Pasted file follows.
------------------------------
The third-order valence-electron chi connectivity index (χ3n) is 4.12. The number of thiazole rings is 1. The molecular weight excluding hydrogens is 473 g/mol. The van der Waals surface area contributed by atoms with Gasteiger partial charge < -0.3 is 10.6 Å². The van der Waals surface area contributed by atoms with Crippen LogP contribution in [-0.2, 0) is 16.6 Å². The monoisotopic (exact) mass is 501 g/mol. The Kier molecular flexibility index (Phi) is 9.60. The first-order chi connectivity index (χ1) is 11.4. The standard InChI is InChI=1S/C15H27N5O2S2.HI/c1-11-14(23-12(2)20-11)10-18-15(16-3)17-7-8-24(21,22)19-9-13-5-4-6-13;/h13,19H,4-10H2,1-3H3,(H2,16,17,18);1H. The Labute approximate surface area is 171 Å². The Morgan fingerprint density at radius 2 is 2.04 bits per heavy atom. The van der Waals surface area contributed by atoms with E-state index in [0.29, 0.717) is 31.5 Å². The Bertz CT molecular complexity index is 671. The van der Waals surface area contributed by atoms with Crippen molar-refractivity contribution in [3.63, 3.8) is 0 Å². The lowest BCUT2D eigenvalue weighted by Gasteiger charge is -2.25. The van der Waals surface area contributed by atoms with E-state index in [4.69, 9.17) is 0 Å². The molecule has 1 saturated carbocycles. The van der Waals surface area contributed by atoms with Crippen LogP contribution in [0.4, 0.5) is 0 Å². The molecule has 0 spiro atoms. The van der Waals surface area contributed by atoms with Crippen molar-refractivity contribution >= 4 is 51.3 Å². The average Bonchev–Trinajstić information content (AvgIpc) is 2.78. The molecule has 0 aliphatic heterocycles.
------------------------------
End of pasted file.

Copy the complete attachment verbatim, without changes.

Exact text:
The third-order valence-electron chi connectivity index (χ3n) is 4.12. The number of thiazole rings is 1. The molecular weight excluding hydrogens is 473 g/mol. The van der Waals surface area contributed by atoms with Gasteiger partial charge < -0.3 is 10.6 Å². The van der Waals surface area contributed by atoms with Crippen LogP contribution in [-0.2, 0) is 16.6 Å². The monoisotopic (exact) mass is 501 g/mol. The Kier molecular flexibility index (Phi) is 9.60. The first-order chi connectivity index (χ1) is 11.4. The standard InChI is InChI=1S/C15H27N5O2S2.HI/c1-11-14(23-12(2)20-11)10-18-15(16-3)17-7-8-24(21,22)19-9-13-5-4-6-13;/h13,19H,4-10H2,1-3H3,(H2,16,17,18);1H. The Labute approximate surface area is 171 Å². The Morgan fingerprint density at radius 2 is 2.04 bits per heavy atom. The van der Waals surface area contributed by atoms with E-state index in [0.29, 0.717) is 31.5 Å². The Bertz CT molecular complexity index is 671. The van der Waals surface area contributed by atoms with Crippen molar-refractivity contribution in [3.63, 3.8) is 0 Å². The lowest BCUT2D eigenvalue weighted by Gasteiger charge is -2.25. The van der Waals surface area contributed by atoms with E-state index in [4.69, 9.17) is 0 Å². The molecule has 1 saturated carbocycles. The van der Waals surface area contributed by atoms with Crippen LogP contribution in [0.4, 0.5) is 0 Å². The molecule has 0 spiro atoms. The van der Waals surface area contributed by atoms with Crippen molar-refractivity contribution >= 4 is 51.3 Å². The average Bonchev–Trinajstić information content (AvgIpc) is 2.78. The molecule has 0 aliphatic heterocycles.